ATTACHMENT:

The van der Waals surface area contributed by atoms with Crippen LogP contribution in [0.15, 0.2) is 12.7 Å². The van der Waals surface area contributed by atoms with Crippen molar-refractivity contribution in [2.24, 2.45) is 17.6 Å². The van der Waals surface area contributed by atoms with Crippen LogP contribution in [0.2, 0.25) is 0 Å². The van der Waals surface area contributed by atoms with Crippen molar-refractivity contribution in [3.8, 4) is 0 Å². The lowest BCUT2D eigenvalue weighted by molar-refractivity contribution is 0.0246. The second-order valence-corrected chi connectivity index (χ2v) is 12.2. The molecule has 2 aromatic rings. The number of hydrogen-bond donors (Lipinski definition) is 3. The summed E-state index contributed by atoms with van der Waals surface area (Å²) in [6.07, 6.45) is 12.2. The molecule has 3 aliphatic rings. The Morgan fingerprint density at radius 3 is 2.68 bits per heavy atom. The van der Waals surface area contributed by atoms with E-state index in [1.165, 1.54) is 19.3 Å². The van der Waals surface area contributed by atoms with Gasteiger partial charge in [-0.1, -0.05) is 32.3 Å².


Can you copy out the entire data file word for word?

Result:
The van der Waals surface area contributed by atoms with Crippen LogP contribution in [0.15, 0.2) is 12.7 Å². The van der Waals surface area contributed by atoms with Crippen molar-refractivity contribution in [2.24, 2.45) is 17.6 Å². The van der Waals surface area contributed by atoms with Crippen LogP contribution in [0.2, 0.25) is 0 Å². The van der Waals surface area contributed by atoms with Crippen molar-refractivity contribution in [3.8, 4) is 0 Å². The lowest BCUT2D eigenvalue weighted by molar-refractivity contribution is 0.0246. The second-order valence-corrected chi connectivity index (χ2v) is 12.2. The molecule has 2 aromatic rings. The number of hydrogen-bond donors (Lipinski definition) is 3. The summed E-state index contributed by atoms with van der Waals surface area (Å²) in [6.07, 6.45) is 12.2. The molecule has 3 aliphatic rings. The Morgan fingerprint density at radius 3 is 2.68 bits per heavy atom. The van der Waals surface area contributed by atoms with E-state index in [1.165, 1.54) is 19.3 Å². The van der Waals surface area contributed by atoms with Gasteiger partial charge in [-0.1, -0.05) is 32.3 Å².